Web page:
I am pleased to inform patients that I now offer management for treatment-resistant psychological disorders with low-dose ketamine infusion therapy. This therapeutic method has shown to benefit those who suffer Major Depressive Disorder (MDD), Post-Traumatic Stress Disorder (PTSD), Bipolar Disorder, and/or Generalized Anxiety Disorder unresponsive to conservative measures. To initiate therapy, I require a referral from an established psychiatrist and will respectfully abide by their treatment plan for psychiatric management. I also request that patients complete a PHQ-9 assessment in-office to help determine whether this treatment is an appropriate option for their present condition. Low-dose ketamine is a non-FDA approved method to address psychiatric health, however consistent and successful results following extensive clinical trials support that patients who suffer treatment-resistant depression greatly benefit from monitored therapy.
Ketamine is an anesthetic used to address treatment-resistant symptomatology that is associated with chronic pain syndrome as well as various psychological disorders. As mentioned earlier, it is non-FDA approved for psychiatric symptomatology, but a widely accepted analgesic for chronic pain unresponsive to most traditional therapies. The benefit of low-dose ketamine over alternative analgesics is credited to successful delivery of effective anesthetic qualities without prolonged sedation or respiratory depression. Ketamine was first introduced in the 1960’s as a safer alternative to the anesthetic phencyclidine. Anesthesiologists and other pain physicians began using ketamine at subanesthetic levels (a dose lower than what would cause anesthesia) for patients who suffered treatment-resistant neuropathic pain and responded poorly to traditional methods of treatment. Medical use of ketamine has widely expanded among physicians due to the successful outcomes observed during treatment in addition to recently discovered solutions that address psychotropic side-effects.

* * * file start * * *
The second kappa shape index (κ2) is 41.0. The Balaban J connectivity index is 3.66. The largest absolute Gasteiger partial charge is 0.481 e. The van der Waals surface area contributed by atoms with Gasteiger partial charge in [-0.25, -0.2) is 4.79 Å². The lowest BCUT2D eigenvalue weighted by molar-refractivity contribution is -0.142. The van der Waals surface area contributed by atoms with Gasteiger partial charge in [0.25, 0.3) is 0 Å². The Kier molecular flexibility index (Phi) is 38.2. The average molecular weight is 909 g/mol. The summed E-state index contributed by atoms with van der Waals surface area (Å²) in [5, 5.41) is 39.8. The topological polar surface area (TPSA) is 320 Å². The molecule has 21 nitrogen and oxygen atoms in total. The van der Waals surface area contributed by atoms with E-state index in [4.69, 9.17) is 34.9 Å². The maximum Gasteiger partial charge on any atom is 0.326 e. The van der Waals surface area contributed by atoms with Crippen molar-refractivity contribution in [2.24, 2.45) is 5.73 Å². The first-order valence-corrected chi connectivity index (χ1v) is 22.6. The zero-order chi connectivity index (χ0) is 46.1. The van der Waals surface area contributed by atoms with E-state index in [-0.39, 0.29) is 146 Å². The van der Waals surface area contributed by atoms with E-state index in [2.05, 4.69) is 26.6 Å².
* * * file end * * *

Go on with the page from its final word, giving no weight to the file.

Treatment protocol includes administering a ketamine drip at an escalating dose while frequently monitoring a patient’s vital signs and level of consciously. The two accepted methods of clinical therapy include short-term infusions and prolonged infusions. Short-term exposure is shown to provide significant analgesia during administration only, while prolonged treatment with routine infusions over 4-14 days will provide more long-term relief for up to 3 months. As a controlled substance, the use of ketamine must be closely monitored and administered by a certified medical professional with experience. Individuals who abuse ketamine and/or engage in recreational use of other illicit substances often display health risks that are associated with high and recurrent ketamine exposure. The consequences of ketamine misuse include psychedelic symptoms, nausea, vomiting, cardiovascular stimulation, renal dysfunction, or bladder complications. Expansive research and evidence supports that patients who undergo monitored therapy in clinical settings will respond well and tolerate treatment with minimal risk for these side effects. If psychotropic symptoms are experienced during administration, benzodiazepines can successfully and safely reduce these side-effects. Not all patients require the use of benzodiazepines during infusion therapy, but management for potential discomfort is available if needed.